Publish/subscribe with PostgreSQL and Phoenix Framework

Introduction

In our previous experiment (part 1, part 2) we looked at a way to build a naturally scalable real-time application using Phoenix Framework, RethinkDB and Elm. Turned out RethinkDB makes going real-time quite simple and relatively painless. However, an interesting question occurred as a follow-up to that article: can we do the same with PostgreSQL? The short answer is yes, we can. But is it that simple? Well, let’s see it for ourselves.

The code

In case you’re not a fan of step-by-step copy-pasting / retyping or if you just want to share the working version of the code, you can find it here: https://github.com/bredikhin/phoenix-postgresql-notify-listen-example.

Fast-forward

Since we have already described the motivation behind these experiments with the real-time applications based on Elixir, Phoenix and Elm, as well as the setup process, in the original article (which you should check for more in-depth instructions), we’ll just go quickly over the trivial parts of the setup here to reach the point where we can discuss something new:

  • create a new Phoenix project (we will be using v1.3 of the Phoenix Framework, the last one at the moment of this writing): mix phx.new pgsub && cd pgsub;
  • initialize Git repository: git init;
  • get the dependencies: mix deps.get;
  • make sure that PostgreSQL server is running: download your type of package from here or just follow one of the guides if you haven’t installed it yet;
  • create the database: mix ecto.create (it will compile your application for the first time as well);
  • generate the repo / schema / migration: mix phx.gen.schema Pgsub.Todo todos task:string completed:boolean;
  • migrate: mix ecto.migrate;
  • remove Brunch.js: rm assets/brunch-config.js;
  • add Webpack with loaders / plugins: curl https://raw.githubusercontent.com/bredikhin/phoenix-rethinkdb-elm-webpack-example/master/assets/package.json > assets/package.json;
  • install npm dependencies: cd assets && npm i && cd -;
  • configure Webpack: curl https://raw.githubusercontent.com/bredikhin/phoenix-rethinkdb-elm-webpack-example/master/assets/webpack.config.js > assets/webpack.config.js;
  • edit config/dev.exs, replace the watchers line with the following: watchers: [npm: ["run", "watch", cd: Path.expand("../assets", __DIR__)]];
  • add the frontend Elm app: git remote add example git@github.com:bredikhin/phoenix-rethinkdb-elm-webpack-example.git && git fetch example && git checkout example/master elm;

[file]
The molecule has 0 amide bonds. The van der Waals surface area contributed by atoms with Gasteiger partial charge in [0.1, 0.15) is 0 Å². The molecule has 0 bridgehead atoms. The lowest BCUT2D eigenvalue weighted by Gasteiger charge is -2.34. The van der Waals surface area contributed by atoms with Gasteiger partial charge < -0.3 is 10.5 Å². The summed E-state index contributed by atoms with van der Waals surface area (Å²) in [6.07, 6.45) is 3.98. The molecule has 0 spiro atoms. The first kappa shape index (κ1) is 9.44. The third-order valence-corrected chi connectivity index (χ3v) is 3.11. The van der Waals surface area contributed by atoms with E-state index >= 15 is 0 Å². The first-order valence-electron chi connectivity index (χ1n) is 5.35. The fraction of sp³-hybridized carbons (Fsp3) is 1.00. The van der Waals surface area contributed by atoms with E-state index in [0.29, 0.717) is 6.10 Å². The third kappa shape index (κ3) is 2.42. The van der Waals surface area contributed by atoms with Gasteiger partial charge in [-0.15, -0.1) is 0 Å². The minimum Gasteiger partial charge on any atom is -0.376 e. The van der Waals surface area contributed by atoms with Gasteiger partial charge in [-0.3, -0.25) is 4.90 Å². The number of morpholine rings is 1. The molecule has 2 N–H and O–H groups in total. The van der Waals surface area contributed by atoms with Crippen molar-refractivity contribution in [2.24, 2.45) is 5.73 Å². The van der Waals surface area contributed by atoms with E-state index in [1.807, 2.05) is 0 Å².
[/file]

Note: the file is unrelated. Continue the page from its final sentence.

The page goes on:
• get Elm dependencies: cd elm && elm package install -y && cd -;
  • switch the CSS file: git checkout example/master assets/css/app.css;
  • clean up the page template in lib/pgsub_web/templates/layout/app.html.eex:
...
<body>
<script src="<%= static_path(@conn, "/js/app.js") %>"></script>
</body>
...
  • initialize the Elm application in assets/js/app.js:
// Elm application
let Elm = require('../../elm/Todo.elm')
let todomvc = Elm.Todo.fullscreen()
  • create a channel: mix phx.gen.channel Todo;
  • add your channel to the socket handler in lib/pgsub_web/channels/user_socket.ex: channel "todo:*", PgsubWeb.TodoChannel.

Ecto and channel broadcasting

Now that we are done with the common part of the setup, let’s see how to handle messages from our client on the server side. Let’s replace the content of lib/pgsub_web/channels/todo_channel.ex with the following:

defmodule PgsubWeb.TodoChannel do
use PgsubWeb, :channel
alias Pgsub.Pgsub.Todo
alias Pgsub.Repo
  def join("todo:list", payload, socket) do
if authorized?(payload) do
{:ok, socket}
else
{:error, %{reason: "unauthorized"}}
end
end
  def handle_in("todos", _payload, socket) do
broadcast_all_to!(socket)
    {:noreply, socket}
end
  def handle_in("insert", %{"todo" => data}, socket) do
%Todo{}
|> Todo.changeset(data)
|> Repo.insert!
    broadcast_all_to!(socket)
    {:noreply, socket}
end
  def handle_in("update", %{"todo" => data}, socket) do
Todo
|> Repo.get(data["id"])
|> Todo.changeset(data)
|> Repo.update!
    broadcast_all_to!(socket)
    {:noreply, socket}
end
  def handle_in("delete", %{"todo" => data}, socket) do
Todo
|> Repo.get(data["id"])
|> Repo.delete!
    broadcast_all_to!(socket)
    {:noreply, socket}
end
  defp authorized?(_payload) do
true
end
  defp broadcast_all_to!(socket) do
todos = Todo |> Repo.all
PgsubWeb.Endpoint.broadcast!(socket.topic, "todos", %{todos: todos})
end
end

We also need to add the following encoder protocol implementation to lib/pgsub/pgsub/todo.ex: